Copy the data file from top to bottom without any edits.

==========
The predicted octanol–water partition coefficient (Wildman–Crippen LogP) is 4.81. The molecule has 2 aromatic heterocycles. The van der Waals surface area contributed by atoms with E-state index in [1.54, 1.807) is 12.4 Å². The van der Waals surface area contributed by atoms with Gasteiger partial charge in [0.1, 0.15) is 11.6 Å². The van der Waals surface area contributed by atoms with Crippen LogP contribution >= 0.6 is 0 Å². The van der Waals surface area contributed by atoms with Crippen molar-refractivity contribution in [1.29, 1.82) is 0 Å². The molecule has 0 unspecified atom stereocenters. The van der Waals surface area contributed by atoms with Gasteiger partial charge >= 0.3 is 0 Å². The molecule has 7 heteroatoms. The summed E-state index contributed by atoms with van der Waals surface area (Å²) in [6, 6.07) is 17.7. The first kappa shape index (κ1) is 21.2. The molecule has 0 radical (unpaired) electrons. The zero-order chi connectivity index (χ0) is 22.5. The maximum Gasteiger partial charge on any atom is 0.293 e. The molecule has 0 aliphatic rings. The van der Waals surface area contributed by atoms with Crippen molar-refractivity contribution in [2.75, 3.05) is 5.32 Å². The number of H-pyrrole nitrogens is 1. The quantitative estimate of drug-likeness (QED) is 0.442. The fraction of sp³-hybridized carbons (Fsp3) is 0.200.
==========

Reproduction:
The predicted octanol–water partition coefficient (Wildman–Crippen LogP) is 4.81. The molecule has 2 aromatic heterocycles. The van der Waals surface area contributed by atoms with E-state index in [1.54, 1.807) is 12.4 Å². The van der Waals surface area contributed by atoms with Gasteiger partial charge in [0.1, 0.15) is 11.6 Å². The van der Waals surface area contributed by atoms with Crippen LogP contribution >= 0.6 is 0 Å². The van der Waals surface area contributed by atoms with Crippen molar-refractivity contribution in [1.29, 1.82) is 0 Å². The molecule has 0 unspecified atom stereocenters. The van der Waals surface area contributed by atoms with Gasteiger partial charge >= 0.3 is 0 Å². The molecule has 7 heteroatoms. The summed E-state index contributed by atoms with van der Waals surface area (Å²) in [6, 6.07) is 17.7. The first kappa shape index (κ1) is 21.2. The molecule has 0 radical (unpaired) electrons. The zero-order chi connectivity index (χ0) is 22.5. The maximum Gasteiger partial charge on any atom is 0.293 e. The molecule has 0 aliphatic rings. The van der Waals surface area contributed by atoms with Crippen molar-refractivity contribution in [2.75, 3.05) is 5.32 Å². The number of H-pyrrole nitrogens is 1. The quantitative estimate of drug-likeness (QED) is 0.442. The fraction of sp³-hybridized carbons (Fsp3) is 0.200.